"I think he would meet with anyone, any organization," she said.

She said the Feb. 6 meeting was a "get to know you meeting." Stevens said they talked about the services that Planned Parenthood provides.

Her organization opposed a number of Corbett moves, including his support for mandatory ultrasounds before an abortion.

Stevens said she and leaders of her organization never met with Corbett personally when he was governor, but they did meet with leaders in his administration.

During the campaign, Wolf described himself as pro-choice and expressed opposition to new abortion restrictions. Corbett opposed legalized abortion, except in cases of rape, incest or when the life of the mother is in danger.

Wolf's calendar shows a March 31 meeting from 2:30 p.m. to 3:15 p.m. with the Pennsylvania Catholic Conference, a group that opposes abortion and has clashed on issues with Planned Parenthood. The group says it doesn't oppose or support specific candidates in elections, but instead compiles information for voters, such as candidate positions on abortion, same-sex marriage, the death penalty and healthcare.

Amy Hill, communications director for the conference, said the meeting was a chance to make introductions.

Tracking Wolf's travels

Here is a look at Gov. Tom Wolf's public appearances from Jan. 20 through April 15, based on information from the Wolf administration. The map below does not include live or taped interviews, or online question and answer sessions.




Natural gas company leader

WHEN AND WHERE >> 9:45 a.m. to 10 a.m. Feb. 17, phone call from Harrisburg

WHAT ELSE >> David Porges is chairman, president and chief executive officer of EQT Corp., a natural gas production company. An EQT political action committee contributed $3,000 to Corbett's campaign in May 2014. The political action committee donated to Corbett's campaign in prior years, as well.

There's no record of it contributing to Wolf's campaign.

In October, the state Department of Environmental Protection said it was seeking a $4.5 million civil penalty from EQT as a result of a 2012 leak from an impoundment in Tioga County. The state attorney general's office, on behalf of the Pennsylvania Fish and Boat Commission, filed misdemeanor criminal charges against the company for the same incident, according to StateImpact Pennsylvania.

EQT has called the proposed $4.5 million in fines excessive, and that case is ongoing. For the criminal case, EQT entered a no contest plea through its defense attorney on March 16, according to attorney general's office spokesman Jeffrey A. Johnson. Johnson said EQT was sentenced to pay a maximum fine of $5,000 for each of the six counts, totalling $30,000.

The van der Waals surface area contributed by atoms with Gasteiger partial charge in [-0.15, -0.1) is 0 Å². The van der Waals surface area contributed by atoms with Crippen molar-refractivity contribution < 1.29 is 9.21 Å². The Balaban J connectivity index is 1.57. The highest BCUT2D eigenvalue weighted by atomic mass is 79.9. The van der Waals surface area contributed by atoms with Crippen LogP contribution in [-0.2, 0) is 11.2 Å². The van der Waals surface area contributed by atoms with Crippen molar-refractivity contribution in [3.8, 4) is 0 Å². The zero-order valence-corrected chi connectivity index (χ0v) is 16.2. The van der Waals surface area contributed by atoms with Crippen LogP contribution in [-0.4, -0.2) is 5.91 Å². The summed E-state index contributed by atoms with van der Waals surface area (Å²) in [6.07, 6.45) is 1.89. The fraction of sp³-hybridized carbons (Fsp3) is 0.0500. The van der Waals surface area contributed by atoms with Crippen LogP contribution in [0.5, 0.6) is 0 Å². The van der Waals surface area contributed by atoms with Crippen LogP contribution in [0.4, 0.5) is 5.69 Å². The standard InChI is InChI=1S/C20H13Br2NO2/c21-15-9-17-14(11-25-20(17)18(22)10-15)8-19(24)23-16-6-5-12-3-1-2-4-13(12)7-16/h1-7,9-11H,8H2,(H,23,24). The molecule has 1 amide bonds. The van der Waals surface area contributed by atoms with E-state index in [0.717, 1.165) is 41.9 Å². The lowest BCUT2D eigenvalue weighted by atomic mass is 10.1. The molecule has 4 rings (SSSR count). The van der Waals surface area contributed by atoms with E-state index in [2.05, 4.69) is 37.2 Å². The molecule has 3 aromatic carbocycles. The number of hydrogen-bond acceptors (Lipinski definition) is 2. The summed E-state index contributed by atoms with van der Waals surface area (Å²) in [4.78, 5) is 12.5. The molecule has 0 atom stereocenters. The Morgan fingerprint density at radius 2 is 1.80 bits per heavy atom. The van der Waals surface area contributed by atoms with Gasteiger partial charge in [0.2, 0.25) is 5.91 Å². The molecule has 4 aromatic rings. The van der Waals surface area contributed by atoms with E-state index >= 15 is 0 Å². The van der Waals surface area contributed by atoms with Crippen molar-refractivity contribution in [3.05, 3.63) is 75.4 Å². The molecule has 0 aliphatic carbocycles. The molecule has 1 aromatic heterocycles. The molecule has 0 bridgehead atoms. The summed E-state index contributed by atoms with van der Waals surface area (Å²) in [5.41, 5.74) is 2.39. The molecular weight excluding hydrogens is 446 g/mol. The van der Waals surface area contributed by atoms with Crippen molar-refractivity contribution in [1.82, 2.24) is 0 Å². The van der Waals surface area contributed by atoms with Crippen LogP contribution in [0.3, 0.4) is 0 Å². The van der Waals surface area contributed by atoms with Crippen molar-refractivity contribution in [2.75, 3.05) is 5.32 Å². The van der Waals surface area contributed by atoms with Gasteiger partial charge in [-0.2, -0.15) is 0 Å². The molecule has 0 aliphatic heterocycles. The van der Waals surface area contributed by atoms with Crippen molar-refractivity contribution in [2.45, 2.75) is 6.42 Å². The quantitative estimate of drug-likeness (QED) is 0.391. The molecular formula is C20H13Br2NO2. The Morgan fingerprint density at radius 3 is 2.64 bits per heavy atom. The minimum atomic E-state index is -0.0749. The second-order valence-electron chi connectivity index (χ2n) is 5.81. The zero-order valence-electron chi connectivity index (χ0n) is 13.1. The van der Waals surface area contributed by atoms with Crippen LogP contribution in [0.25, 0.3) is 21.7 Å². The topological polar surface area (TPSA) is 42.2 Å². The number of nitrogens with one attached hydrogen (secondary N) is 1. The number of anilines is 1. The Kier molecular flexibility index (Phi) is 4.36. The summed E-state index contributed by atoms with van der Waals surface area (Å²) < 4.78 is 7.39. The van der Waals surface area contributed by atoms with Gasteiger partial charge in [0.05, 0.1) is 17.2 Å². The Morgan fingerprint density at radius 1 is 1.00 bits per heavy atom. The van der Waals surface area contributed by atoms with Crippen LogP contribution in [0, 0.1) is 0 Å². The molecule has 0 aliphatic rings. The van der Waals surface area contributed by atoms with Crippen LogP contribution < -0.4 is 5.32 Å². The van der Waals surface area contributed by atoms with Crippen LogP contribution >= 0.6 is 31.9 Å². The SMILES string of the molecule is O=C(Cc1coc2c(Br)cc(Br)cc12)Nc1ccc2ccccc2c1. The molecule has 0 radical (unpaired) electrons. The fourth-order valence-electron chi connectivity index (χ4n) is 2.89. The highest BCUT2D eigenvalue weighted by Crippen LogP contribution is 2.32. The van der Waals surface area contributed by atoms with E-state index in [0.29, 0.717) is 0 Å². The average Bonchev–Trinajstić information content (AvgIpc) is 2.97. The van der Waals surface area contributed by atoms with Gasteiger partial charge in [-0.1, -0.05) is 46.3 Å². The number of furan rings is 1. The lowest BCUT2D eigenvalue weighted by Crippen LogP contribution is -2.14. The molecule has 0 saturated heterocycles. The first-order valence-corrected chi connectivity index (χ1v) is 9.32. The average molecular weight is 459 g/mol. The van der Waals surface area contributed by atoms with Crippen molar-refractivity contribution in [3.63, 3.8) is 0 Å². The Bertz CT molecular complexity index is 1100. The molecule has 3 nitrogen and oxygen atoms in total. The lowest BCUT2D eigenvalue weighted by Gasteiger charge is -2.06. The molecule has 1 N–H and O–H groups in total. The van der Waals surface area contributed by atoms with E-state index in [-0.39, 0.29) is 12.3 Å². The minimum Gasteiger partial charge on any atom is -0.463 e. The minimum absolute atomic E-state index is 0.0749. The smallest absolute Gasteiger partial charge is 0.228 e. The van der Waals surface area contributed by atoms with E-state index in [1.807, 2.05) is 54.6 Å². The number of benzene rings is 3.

Natalie Cox, an EQT spokeswoman, said the Feb. 17 conversation between Porges and Wolf was brief and "generally about the importance of the natural gas industry to Pennsylvania." Wolf has called for an extraction tax on natural gas drilling to fund education and other things.

The two did not discuss any legal cases, said Sheridan, Wolf's press secretary.

Pennsylvania Real Estate Investment Trust

WHEN AND WHERE >> 2:30 p.m. to 3:30 p.m. April 1 in Philadelphia

WHAT ELSE >> Ronald Rubin, executive chairman of the trust, contributed $1,000 to Wolf's campaign in May 2014 and $1,000 to Corbett's campaign later that month. Joseph F. Coradino, CEO of the trust, contributed $12,500 to Wolf's campaign in October 2014. That's in addition to the trust's political action committee contribution to Wolf's campaign.

Coradino said the group liked Wolf's business background.

Those contributions rank relatively low among Wolf's total campaign contributions. A PublicSource analysis in October 2014, before the campaign ended, found that Wolf's 10th biggest campaign contributor gave $450,000.

Under Rendell and Corbett, the state approved $15.5 million for a renovation project at The Gallery at Market East, mostly through the Redevelopment Assistance Capital Program, or RACP, according to Coradino and state documents. Coradino said the April 1 meeting was a chance to tell Wolf about the project.

"Think about it. You've got a new sheriff in town," Coradino said, later adding, "We really wanted to maintain continuity and get the governor to see what all his predecessors have seen."

Coradino said the governor met with them because of the merits of the project. Philadelphia Mayor Michael Nutter has called it a "once-in-a-generation project" that could transform the area and would create more than 1,000 permanent jobs and 2,000 constructions jobs.

State documents show that $31.5 million in RACP money was requested from the state for phase four of The Gallery project, although Coradino said there have been discussions with the Wolf administration about lowering the request.

When asked about how the governor planned on ensuring grants are awarded fairly, Wolf's press secretary said the governor's primary concern is taxpayers and rebuilding the middle class.

"He wants to ensure that any state dollars that are awarded are done so in a transparent and equitable manner to move our economy forward," Sheridan said in an email.

Contact Ed Mahon at 717-771-2089.

You can check out Gov. Tom Wolf's weekly schedules below

Jan. 21 through Feb. 6

Feb. 7 through Feb. 12

Also of interest

Gov. Tom Wolf's sales tax expansion would cover child care, nursing homes and more.

Gov. Tom Wolf backs off campaign tax plan.

Wolf Tracker.

Play the Pa. sales tax revenue match game.

Gov. Wolf: What his emails do and don't show, and a look at email access fights for other politicians.


This article comes to us through a partnership between York Daily Record and WITF.